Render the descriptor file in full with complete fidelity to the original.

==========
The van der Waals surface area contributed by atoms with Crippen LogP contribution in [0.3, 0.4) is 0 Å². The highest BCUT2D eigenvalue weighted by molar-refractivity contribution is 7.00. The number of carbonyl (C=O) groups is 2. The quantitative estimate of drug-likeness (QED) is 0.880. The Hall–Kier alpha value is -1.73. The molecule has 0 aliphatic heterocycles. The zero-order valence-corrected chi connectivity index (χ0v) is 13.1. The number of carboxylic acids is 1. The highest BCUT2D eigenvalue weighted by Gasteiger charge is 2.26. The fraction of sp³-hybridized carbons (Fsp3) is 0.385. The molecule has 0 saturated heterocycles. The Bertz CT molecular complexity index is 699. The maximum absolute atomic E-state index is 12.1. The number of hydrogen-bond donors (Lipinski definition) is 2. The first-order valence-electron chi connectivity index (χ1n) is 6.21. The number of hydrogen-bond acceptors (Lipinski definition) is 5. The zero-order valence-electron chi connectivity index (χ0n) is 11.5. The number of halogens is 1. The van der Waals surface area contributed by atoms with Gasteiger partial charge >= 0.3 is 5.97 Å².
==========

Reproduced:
The van der Waals surface area contributed by atoms with Crippen LogP contribution in [0.3, 0.4) is 0 Å². The highest BCUT2D eigenvalue weighted by molar-refractivity contribution is 7.00. The number of carbonyl (C=O) groups is 2. The quantitative estimate of drug-likeness (QED) is 0.880. The Hall–Kier alpha value is -1.73. The molecule has 0 aliphatic heterocycles. The zero-order valence-corrected chi connectivity index (χ0v) is 13.1. The number of carboxylic acids is 1. The highest BCUT2D eigenvalue weighted by Gasteiger charge is 2.26. The fraction of sp³-hybridized carbons (Fsp3) is 0.385. The molecule has 0 saturated heterocycles. The Bertz CT molecular complexity index is 699. The maximum absolute atomic E-state index is 12.1. The number of hydrogen-bond donors (Lipinski definition) is 2. The first-order valence-electron chi connectivity index (χ1n) is 6.21. The number of hydrogen-bond acceptors (Lipinski definition) is 5. The zero-order valence-electron chi connectivity index (χ0n) is 11.5. The number of halogens is 1. The van der Waals surface area contributed by atoms with Gasteiger partial charge >= 0.3 is 5.97 Å².